Theatre Trust has put together a toolkit and set of four base scenarios to help theatres to challenge assumptions embedded in their business planning and plan for the year ahead.
Uncertainty has been the norm throughout 2020 and theatre organisations have been adapting to change at an extraordinary pace with each new announcement and variation in restrictions. Hope is on the horizon in the form of the vaccine for a return to fuller audiences in the future but the pace of change remain unknown.
In 2020 we were encouraging theatres to consider the possibility of theatres being unable to reopen until July, November, January or spring 2021 and opening with different levels of restrictions. Many of the ideas we described at that point have come to pass but not always in the order and manner we predicted.
We have noticed that many theatres are approaching planning towards a perceived “most likely” state of affairs and are then redesigning business plans as new information alters what that most likely future might be. The preparation for a “reasonable worst case scenario”, an approach familiar to people who have been watching government briefings, is only as good as the underlying assumptions and, as has become evident, a “reasonable worst case scenario” can be revised and can get worse. Optimism for a return to the theatre is strong and we are concerned that theatres may be put in peril without a broad view of risk.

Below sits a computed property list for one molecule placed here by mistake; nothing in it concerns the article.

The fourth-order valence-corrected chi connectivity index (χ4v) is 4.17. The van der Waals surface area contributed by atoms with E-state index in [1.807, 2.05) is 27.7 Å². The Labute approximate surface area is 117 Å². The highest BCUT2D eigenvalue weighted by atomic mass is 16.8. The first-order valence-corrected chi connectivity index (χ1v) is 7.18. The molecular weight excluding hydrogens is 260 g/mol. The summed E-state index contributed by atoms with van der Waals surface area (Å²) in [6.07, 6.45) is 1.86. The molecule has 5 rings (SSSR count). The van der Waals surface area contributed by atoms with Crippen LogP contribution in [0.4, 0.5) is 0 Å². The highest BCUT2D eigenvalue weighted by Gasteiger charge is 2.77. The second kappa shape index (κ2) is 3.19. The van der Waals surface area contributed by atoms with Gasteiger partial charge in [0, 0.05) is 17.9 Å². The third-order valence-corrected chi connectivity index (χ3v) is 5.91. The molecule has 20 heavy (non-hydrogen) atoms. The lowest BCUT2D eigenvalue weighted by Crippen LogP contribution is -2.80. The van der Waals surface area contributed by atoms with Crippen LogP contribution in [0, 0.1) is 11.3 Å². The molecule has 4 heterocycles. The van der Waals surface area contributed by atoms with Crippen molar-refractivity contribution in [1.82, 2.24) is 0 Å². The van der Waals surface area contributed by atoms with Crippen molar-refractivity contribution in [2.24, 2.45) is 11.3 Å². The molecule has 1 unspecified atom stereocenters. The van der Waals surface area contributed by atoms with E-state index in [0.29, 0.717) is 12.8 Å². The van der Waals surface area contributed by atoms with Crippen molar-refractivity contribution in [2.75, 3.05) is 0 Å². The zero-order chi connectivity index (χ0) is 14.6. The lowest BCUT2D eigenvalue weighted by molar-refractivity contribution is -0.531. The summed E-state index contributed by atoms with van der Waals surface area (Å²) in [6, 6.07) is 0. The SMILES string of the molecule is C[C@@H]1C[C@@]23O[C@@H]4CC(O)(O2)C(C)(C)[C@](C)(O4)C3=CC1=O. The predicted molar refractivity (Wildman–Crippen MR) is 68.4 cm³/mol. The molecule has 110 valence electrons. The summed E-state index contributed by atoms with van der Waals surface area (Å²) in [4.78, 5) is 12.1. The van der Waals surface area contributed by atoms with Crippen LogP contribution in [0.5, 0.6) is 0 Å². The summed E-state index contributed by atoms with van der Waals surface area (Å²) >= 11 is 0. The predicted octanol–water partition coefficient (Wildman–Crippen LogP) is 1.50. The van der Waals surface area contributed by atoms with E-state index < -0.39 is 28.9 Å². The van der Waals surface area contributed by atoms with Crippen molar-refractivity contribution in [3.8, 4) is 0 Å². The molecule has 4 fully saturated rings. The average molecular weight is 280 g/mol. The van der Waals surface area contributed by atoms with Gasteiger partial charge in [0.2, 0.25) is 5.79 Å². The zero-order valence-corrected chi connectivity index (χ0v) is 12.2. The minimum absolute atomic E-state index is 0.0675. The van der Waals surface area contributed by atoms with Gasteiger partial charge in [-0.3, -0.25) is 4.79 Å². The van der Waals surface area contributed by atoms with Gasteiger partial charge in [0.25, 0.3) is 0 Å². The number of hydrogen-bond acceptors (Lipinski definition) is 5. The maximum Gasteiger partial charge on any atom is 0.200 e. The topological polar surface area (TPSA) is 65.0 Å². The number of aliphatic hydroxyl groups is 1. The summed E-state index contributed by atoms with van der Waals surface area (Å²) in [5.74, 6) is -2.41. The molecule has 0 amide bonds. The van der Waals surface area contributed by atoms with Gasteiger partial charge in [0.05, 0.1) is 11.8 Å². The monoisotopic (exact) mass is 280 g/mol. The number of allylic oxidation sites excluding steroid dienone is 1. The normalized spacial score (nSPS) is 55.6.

Theatres Trust has worked with theatres and producers to build a set of four scenarios that represent possible futures. We hope they will be a useful part of conversations around planning for 2021.
You may find the recording of our December 2020 webinar on scenario planning useful alongside the above document.